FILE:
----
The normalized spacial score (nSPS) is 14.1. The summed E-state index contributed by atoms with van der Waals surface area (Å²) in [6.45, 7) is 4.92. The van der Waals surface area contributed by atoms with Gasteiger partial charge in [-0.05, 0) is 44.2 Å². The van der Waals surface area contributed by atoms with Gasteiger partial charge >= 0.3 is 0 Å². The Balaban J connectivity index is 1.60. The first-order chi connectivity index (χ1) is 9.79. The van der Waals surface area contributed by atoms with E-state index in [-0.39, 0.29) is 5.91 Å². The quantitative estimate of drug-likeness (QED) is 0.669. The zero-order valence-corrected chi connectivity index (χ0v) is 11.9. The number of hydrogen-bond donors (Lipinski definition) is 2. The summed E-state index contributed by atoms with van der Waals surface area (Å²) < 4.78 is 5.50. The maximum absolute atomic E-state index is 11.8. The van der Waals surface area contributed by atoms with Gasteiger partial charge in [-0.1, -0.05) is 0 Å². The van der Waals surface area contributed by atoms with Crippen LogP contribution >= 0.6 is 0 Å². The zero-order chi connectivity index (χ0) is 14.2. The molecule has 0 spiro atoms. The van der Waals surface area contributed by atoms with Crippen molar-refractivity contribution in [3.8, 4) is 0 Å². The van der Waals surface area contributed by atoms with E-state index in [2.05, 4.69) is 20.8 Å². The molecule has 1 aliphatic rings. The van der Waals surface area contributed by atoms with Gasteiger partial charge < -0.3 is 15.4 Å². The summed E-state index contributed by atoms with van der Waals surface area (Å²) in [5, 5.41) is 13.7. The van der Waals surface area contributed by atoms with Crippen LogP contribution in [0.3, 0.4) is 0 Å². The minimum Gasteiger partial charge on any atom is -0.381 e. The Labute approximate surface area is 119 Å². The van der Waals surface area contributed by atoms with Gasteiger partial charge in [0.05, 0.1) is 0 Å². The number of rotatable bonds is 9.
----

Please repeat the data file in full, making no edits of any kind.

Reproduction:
The normalized spacial score (nSPS) is 14.1. The summed E-state index contributed by atoms with van der Waals surface area (Å²) in [6.45, 7) is 4.92. The van der Waals surface area contributed by atoms with Gasteiger partial charge in [-0.05, 0) is 44.2 Å². The van der Waals surface area contributed by atoms with Gasteiger partial charge >= 0.3 is 0 Å². The Balaban J connectivity index is 1.60. The first-order chi connectivity index (χ1) is 9.79. The van der Waals surface area contributed by atoms with E-state index in [-0.39, 0.29) is 5.91 Å². The quantitative estimate of drug-likeness (QED) is 0.669. The zero-order valence-corrected chi connectivity index (χ0v) is 11.9. The number of hydrogen-bond donors (Lipinski definition) is 2. The summed E-state index contributed by atoms with van der Waals surface area (Å²) < 4.78 is 5.50. The maximum absolute atomic E-state index is 11.8. The van der Waals surface area contributed by atoms with Gasteiger partial charge in [-0.1, -0.05) is 0 Å². The van der Waals surface area contributed by atoms with Crippen LogP contribution >= 0.6 is 0 Å². The zero-order chi connectivity index (χ0) is 14.2. The molecule has 0 spiro atoms. The van der Waals surface area contributed by atoms with Crippen molar-refractivity contribution in [3.8, 4) is 0 Å². The van der Waals surface area contributed by atoms with E-state index in [2.05, 4.69) is 20.8 Å². The molecule has 1 aliphatic rings. The van der Waals surface area contributed by atoms with Gasteiger partial charge < -0.3 is 15.4 Å². The summed E-state index contributed by atoms with van der Waals surface area (Å²) in [5, 5.41) is 13.7. The van der Waals surface area contributed by atoms with Crippen LogP contribution in [0.3, 0.4) is 0 Å². The minimum Gasteiger partial charge on any atom is -0.381 e. The Labute approximate surface area is 119 Å². The van der Waals surface area contributed by atoms with Gasteiger partial charge in [0.05, 0.1) is 0 Å². The number of rotatable bonds is 9.